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Showing posts with the label Financial Regulatory Reform

Section 342. Office Of Minority And Women Inclusion

Much recent attention has focused on Section 342 of the Financial Reform Bill (Dodd-Frank Bill). The section calls for the creation of Offices of Minority and Women Inclusion at all Federal financial institution regulatory agencies. While most blog comments on the Section have been negative, there has been a lack of accurate information about just what this section calls for and why.

Let's start with why. As we noted in 2003 and 2006:

"Envy, hatred, and greed have flourished in certain capital market institutions, propelling ethical standards of behavior downward. Without meaningful reform, there is a small (but significant and growing) risk that our economic system will simply cease functioning." (2003);
and

"Individuals and market institutions with the power to safeguard the system, including investment analysts and rating agencies, have been compromised. Few efficient, effective and just safeguards are in place. Statistical models created by the firm show the probabi…

Financial Reform passes!

In another stunning victory for the Obama Administration, the US Senate passed the financial regulatory reform bill by a vote of 59-39 on Thursday night. (A summary of the legislation can be found on the Senate Banking Committee website.)

We are optimistic that this legislation will begin to address the "trust issues" that now dominate the equity marketplace. It was these "trust issues" that caused a 1,000 point intra-day fall in the Dow Jones Industrial Index on May 6. Until now, rational, fair or effective solutions to the practices that caused so much turmoil in 2007, 2008 and 2009 had not been enacted in any Western economy or market system.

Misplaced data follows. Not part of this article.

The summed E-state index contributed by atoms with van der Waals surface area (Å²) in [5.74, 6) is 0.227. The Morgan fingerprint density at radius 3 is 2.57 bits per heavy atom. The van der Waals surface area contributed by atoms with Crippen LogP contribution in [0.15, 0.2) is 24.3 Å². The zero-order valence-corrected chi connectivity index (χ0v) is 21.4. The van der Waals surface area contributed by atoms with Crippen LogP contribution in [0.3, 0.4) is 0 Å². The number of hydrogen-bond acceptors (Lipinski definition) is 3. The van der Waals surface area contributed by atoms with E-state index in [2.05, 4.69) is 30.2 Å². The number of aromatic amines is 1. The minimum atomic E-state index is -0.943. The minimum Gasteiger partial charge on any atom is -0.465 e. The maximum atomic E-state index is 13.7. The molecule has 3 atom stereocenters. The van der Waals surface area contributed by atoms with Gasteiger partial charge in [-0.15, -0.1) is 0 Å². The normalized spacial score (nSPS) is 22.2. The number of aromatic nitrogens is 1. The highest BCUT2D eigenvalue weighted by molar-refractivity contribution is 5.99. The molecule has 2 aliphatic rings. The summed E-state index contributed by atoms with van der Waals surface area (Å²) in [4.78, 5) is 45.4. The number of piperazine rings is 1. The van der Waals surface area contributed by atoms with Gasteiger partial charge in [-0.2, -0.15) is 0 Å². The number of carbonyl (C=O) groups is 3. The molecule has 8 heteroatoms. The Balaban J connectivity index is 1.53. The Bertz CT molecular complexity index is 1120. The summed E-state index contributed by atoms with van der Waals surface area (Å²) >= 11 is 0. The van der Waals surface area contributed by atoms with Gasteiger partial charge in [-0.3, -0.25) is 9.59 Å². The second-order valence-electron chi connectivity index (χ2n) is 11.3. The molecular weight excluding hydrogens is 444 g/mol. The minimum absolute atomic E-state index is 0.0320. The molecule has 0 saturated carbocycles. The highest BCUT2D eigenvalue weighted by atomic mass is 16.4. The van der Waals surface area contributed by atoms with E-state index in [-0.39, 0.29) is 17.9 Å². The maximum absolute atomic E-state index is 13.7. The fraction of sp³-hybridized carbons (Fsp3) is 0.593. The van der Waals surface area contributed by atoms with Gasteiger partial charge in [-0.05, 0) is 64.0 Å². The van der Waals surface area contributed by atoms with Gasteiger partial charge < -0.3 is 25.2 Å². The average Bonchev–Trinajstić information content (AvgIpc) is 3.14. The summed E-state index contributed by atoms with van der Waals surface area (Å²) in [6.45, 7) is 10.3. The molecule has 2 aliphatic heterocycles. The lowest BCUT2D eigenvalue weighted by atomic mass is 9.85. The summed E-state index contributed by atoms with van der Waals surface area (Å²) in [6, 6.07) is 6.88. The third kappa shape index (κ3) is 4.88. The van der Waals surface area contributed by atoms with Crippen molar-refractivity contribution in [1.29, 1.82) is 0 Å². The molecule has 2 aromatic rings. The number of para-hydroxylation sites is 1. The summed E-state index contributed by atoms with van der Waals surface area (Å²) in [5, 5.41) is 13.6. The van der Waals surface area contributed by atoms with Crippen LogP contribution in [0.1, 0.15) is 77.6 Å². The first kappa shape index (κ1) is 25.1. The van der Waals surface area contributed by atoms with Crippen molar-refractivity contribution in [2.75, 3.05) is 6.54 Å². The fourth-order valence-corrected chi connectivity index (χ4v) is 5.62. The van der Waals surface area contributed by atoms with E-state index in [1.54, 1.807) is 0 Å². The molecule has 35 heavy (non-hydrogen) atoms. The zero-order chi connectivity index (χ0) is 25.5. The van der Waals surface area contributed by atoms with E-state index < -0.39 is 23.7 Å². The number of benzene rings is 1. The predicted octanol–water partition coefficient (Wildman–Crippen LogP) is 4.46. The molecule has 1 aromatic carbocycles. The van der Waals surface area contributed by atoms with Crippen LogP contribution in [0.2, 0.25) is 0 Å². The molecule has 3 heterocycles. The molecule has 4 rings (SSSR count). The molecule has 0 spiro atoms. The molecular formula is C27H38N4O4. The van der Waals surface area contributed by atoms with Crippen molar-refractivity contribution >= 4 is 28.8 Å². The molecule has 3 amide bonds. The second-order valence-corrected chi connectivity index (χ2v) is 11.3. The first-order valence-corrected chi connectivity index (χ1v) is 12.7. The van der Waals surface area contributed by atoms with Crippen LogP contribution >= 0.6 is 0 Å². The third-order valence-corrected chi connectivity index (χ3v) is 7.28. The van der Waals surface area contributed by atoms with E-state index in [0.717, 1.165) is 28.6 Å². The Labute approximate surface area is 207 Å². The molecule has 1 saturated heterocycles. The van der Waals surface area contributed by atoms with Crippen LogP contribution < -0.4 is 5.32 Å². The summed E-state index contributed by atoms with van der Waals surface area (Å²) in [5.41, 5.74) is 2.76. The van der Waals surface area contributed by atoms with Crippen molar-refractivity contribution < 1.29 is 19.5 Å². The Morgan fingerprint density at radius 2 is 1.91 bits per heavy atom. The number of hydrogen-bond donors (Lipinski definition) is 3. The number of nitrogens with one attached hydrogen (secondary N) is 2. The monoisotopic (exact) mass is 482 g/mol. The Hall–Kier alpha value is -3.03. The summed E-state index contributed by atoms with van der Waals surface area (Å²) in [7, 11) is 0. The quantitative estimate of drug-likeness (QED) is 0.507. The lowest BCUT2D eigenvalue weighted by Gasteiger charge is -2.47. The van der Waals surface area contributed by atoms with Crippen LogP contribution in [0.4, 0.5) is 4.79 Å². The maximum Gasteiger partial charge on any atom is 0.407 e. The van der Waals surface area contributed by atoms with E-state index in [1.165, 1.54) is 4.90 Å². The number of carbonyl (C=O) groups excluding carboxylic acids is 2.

Market mechanisms are simply stressed to the breaking point, given the sharp rise in transaction costs. Transaction costs increased as marketplace ethics decreased. Financial market institutions, recognizing that a decline in ethical standards eventually leads to a decline in trust and an increase in transaction costs, atte…

Treasury Announces Intention to Implement Portions of Overhaul Via Executive Order

On a conference call with Assistant Secretary for Financial Institutions David Nason yesterday, Treasury Department officials announced that they will implement many parts of their plan to overhaul the nation's financial regulatory structure by executive order. This includes "streamlining the approval process for securities that contributed to the crisis now roiling Wall Street."

According to the Washington Post, "The Treasury's initiatives seek to sweep away the current patchwork of regulation over the coming decade in favor of three more powerful agencies to oversee banking, market stability, and consumer and investor protection."

Treasury officials also acknowledged that the plan is "silent on CRA," or the Community Reinvestment Act.

As Paul Krugman noted,

"Traditional, deposit-taking banks have been regulated since the 1930s, because the experience of the Great Depression showed how bank failures can threaten the whole economy. Supposedly, h…

SEC Chairman Cox on the "Blueprint for Financial Regulatory Reform"

"Statement of SEC Chairman Christopher Cox Regarding Blueprint for Financial Regulatory Reform
FOR IMMEDIATE RELEASE
2008-53

Washington, D.C., March 29, 2008 — Securities and Exchange Commission Chairman Christopher Cox today issued the following statement regarding the Blueprint for Financial Regulatory Reform being proposed by the Treasury Department:

'Recent events have provided further evidence, if more were needed, that financial services regulation in the United States needs to be better integrated among fewer agencies, with clearer lines of responsibility. Just as systemic risk cannot be neatly parceled along outdated regulatory lines, the overarching objective of investor protection can't be fully achieved if it fails to encompass derivatives, insurance, and new instruments that straddle today's regulatory divides. The proposed consolidation of responsibility for investor protection and the regulation of financial products deserves serious consideration as a way t…